A further reason for the overwhelming lack of interest in randomization by our study participants might be the adequacy of information about the study process. We supplemented the standard participant information sheet and consent form with a decision aid in order to ensure that patients were well informed about the purposes of the study and the methods by which they were to be allocated to a study group, if they chose randomization. This assertion is supported by the results of published reports that suggest that individuals are unaware of being "randomized," despite a participant information sheet.16-18, 21 Thus, if more information is provided, patients may be less likely to agree to randomization.12-14 For example, in a study among patients with various types of cancer, the overall attitudes to participation in medical research was positive, with 69% of respondents agreeing to take part in a protocol comparing two treatments. However, this figure dropped to 34% when the treatment arm was chosen by random allocation.22 Similar results have been reported by others.23-25

Reluctance of patients to participate in RCTs may also stem from their desire to have a more active role in medical decision-making. In the present study, 56 of 112 (50%) respondents made the final decision to join the screening program alone. Indeed, a third did not discuss the program with their family physician. Several publications have emphasized this aspect, noting that patients usually refuse participation in RCTs because of a preference by either the treating physician or themselves to make the decision about treatment choices.26, 27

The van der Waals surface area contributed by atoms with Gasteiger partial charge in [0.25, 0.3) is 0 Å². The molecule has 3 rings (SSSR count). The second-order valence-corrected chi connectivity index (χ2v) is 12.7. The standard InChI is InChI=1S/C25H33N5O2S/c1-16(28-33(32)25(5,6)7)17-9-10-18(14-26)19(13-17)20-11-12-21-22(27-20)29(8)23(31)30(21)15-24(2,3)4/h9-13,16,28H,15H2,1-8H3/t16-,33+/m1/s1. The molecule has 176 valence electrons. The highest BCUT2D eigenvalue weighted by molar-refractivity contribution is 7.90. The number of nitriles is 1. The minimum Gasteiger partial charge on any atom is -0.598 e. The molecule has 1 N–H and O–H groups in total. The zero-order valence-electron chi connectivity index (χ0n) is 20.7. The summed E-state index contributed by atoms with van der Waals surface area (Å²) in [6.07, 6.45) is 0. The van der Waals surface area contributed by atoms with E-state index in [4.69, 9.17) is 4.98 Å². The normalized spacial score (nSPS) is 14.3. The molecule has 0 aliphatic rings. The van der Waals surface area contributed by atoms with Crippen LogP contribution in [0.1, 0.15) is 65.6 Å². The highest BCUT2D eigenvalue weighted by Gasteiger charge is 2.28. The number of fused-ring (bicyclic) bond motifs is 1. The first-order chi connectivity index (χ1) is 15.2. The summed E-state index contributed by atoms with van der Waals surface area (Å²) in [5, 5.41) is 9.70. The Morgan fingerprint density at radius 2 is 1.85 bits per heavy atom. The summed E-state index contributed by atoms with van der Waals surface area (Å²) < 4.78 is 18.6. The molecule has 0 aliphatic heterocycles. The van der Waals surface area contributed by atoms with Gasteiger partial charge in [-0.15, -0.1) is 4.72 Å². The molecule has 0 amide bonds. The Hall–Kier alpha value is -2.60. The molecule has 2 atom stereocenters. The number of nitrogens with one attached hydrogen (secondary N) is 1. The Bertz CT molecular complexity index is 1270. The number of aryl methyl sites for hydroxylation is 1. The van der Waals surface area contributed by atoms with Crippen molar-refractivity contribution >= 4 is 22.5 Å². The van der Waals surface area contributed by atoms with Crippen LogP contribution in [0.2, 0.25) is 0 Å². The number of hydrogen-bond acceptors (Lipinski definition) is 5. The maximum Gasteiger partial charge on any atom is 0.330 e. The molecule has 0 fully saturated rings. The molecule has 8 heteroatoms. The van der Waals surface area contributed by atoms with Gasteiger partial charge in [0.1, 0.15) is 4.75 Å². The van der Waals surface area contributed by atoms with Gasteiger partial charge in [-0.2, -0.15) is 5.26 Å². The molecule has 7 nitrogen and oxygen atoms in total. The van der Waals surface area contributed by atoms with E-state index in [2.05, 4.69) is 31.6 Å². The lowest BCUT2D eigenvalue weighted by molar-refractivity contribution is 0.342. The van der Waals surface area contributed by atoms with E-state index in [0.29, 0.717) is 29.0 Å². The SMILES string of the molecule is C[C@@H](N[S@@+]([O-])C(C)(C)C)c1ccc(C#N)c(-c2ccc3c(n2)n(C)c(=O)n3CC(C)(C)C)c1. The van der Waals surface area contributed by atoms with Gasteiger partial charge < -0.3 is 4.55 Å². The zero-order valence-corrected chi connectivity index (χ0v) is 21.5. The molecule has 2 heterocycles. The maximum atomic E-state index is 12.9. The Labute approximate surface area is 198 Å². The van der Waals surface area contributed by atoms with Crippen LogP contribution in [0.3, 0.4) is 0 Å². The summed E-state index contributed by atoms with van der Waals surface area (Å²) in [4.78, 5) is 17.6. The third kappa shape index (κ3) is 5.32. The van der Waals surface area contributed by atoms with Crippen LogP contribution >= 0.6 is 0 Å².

We observed that the majority of patients chose nonrandomized surveillance in the belief that screening helps doctors to detect cancer earlier. This points to a general misconception about, and unrealistic expectations of, the benefits of screening in the general population that has been confirmed in other reports. For example, in a study of 4,140 women surveyed on the benefits of breast cancer surveillance, 68% believed that screening prevented or reduced the risk of breast cancer, whereas 62% believed that screening halved breast cancer mortality.28 In a further publication, of women over 40 and men over 50 with no known history of cancer, 87% believed that routine cancer surveillance is always a good idea, whereas 74% considered that finding cancers earlier saved lives.29

It should be noted that some participants who chose the control arm (usual care), were already in an ad hoc screening program. When we examined doctors' attitudes towards HCC screening, our results suggested that although the benefits of surveillance for patients are not clear to doctors, it is currently routine practice among the majority of gastroenterologists in Sydney. The overwhelming majority believed that all cirrhotic patients, irrespective of their underlying liver disease, would benefit from screening, a result that is consistent with a report among members of the American Association for the Study of Liver Diseases (AASLD) that revealed that 84% routinely screen patients with cirrhosis for primary liver cancer.15 Based on our findings, it is clearly impractical to use random allocation to assign cirrhotic participants to HCC surveillance and impossible to have a control cohort in this high-risk population, despite the lack of strong efficacy data.

Although most of the information required for decision-making on an individual basis was provided for participants, it is possible that they were not aware of all the potential harms of a surveillance program, including the risks involved in work-up of potentially benign incidental lesions, including that of biopsy and radiation exposure, not to mention mental anxiety and community costs of a surveillance program.